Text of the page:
By switching out your filters once a month you can cut down on the amount of dust and pollutants in your air. Filters remove dust and other particles from the air such as pollen, bacteria, smoke, smog, pet dander, and plant and mold spores. They also help to increase the energy efficiency and prolong the life of your heating and air conditioning system.

UV Germicidal Lamps

With an Ultraviolet (UV) Germicidal Lamp you will not just remove airborne contaminants, you will destroy them. Mold and bacteria can easily grow on air conditioning coils as a result of the normal condensation that takes place during the air conditioning process. A UV Germicidal Lamp is designed to kill that mold and bacteria by breaking down its DNA. The elimination of mold and bacteria will reduce your family’s risk of allergic reactions and illnesses as well as ridding your house of foul odors.

What can I do before calling someone to service my system?

Heating, Ventilation and Air Conditioning (HVAC) systems are complicated networks of machinery that should be serviced by a certified professional. However, if your HVAC system seems to be malfunctioning, you can try a few basic steps, which may correct your problem, prior to calling a service professional. If you do not feel comfortable performing any of these tasks, however, do not hesitate to call an HVAC contractor.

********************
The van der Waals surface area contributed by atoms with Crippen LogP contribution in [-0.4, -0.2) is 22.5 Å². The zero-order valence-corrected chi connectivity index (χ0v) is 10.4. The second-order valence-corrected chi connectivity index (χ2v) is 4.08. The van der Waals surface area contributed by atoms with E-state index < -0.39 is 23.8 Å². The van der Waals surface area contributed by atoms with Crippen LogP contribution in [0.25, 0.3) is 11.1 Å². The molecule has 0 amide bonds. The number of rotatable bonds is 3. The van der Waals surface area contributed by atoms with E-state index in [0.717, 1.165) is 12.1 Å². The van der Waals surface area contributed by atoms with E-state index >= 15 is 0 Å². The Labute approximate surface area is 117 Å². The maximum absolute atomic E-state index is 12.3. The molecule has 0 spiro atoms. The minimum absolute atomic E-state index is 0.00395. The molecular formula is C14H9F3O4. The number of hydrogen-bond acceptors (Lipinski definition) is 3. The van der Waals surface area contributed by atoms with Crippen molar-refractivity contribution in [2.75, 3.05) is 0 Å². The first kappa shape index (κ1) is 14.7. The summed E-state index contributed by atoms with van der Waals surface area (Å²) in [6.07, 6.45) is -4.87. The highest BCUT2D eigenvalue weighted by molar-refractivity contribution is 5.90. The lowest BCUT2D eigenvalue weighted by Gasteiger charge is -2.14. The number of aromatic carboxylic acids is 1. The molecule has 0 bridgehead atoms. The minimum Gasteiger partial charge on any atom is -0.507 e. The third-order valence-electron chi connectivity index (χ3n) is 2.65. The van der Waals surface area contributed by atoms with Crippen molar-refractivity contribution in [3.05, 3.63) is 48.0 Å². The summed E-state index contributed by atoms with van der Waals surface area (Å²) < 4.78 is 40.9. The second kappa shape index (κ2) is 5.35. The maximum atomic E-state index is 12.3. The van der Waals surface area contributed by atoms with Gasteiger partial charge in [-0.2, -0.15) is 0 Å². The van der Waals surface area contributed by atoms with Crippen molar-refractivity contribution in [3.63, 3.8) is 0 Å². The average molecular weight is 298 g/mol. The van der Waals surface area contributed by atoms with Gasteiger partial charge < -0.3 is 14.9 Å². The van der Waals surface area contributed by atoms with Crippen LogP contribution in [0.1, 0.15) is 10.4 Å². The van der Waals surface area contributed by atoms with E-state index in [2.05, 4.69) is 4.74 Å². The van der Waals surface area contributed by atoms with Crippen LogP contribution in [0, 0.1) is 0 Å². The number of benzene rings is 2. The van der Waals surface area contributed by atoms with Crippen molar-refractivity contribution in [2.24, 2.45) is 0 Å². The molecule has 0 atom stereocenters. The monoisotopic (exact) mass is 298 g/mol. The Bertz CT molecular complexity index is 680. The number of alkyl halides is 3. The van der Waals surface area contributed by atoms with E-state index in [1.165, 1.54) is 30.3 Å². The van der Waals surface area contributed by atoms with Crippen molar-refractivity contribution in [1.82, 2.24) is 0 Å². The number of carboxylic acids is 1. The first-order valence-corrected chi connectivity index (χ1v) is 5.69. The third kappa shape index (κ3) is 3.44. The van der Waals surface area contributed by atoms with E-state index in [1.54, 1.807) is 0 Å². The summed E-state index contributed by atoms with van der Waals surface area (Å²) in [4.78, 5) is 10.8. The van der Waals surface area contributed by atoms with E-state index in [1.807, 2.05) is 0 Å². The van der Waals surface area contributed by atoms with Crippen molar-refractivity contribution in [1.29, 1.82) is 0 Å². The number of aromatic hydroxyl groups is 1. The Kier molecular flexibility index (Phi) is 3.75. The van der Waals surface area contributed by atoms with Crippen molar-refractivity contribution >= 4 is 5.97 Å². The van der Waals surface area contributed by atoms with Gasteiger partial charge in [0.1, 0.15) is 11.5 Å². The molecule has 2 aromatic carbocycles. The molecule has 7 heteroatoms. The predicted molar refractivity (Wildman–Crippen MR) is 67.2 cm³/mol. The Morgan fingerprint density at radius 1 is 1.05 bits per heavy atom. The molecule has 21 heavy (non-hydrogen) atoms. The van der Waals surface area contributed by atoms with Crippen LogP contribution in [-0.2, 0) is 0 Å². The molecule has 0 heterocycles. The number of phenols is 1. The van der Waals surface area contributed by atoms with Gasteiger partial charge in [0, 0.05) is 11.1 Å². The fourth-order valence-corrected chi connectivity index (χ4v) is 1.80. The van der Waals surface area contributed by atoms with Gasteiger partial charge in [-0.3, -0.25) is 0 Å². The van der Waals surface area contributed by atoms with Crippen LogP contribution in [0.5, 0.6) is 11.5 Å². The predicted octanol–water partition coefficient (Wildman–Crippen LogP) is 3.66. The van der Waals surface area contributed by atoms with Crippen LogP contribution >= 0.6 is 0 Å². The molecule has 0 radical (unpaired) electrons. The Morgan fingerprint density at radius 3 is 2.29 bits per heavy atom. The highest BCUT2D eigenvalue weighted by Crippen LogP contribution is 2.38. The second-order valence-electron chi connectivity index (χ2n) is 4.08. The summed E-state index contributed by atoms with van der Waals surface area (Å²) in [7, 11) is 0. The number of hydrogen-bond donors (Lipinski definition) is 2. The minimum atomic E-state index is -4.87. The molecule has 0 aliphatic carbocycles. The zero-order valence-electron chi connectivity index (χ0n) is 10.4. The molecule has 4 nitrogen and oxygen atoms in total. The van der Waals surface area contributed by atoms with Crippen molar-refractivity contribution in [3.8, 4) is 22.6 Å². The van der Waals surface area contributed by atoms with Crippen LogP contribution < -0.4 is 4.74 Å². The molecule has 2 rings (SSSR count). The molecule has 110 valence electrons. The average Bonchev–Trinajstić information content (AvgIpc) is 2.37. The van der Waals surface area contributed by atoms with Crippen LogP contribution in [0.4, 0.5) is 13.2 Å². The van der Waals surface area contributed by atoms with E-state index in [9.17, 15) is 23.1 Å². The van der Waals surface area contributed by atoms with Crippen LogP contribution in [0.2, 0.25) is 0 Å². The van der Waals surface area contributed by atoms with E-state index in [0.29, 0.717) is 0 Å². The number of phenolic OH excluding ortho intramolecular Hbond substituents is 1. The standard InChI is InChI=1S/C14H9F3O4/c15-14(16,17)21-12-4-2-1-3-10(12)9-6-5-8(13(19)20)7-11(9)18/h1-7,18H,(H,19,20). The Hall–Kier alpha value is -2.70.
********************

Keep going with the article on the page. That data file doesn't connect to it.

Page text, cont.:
• Disconnect and reconnect your indoor and outdoor switches.
  • Make sure your circuit breakers are in the ON position.
  • Make sure your filters are clean.
  • Open supply and return vents and make sure they are unobstructed.
  • Check the settings on your thermostat.
  • Make sure the system switch is on the appropriate COOL or HEAT setting.

How often should I service my Air Conditioner?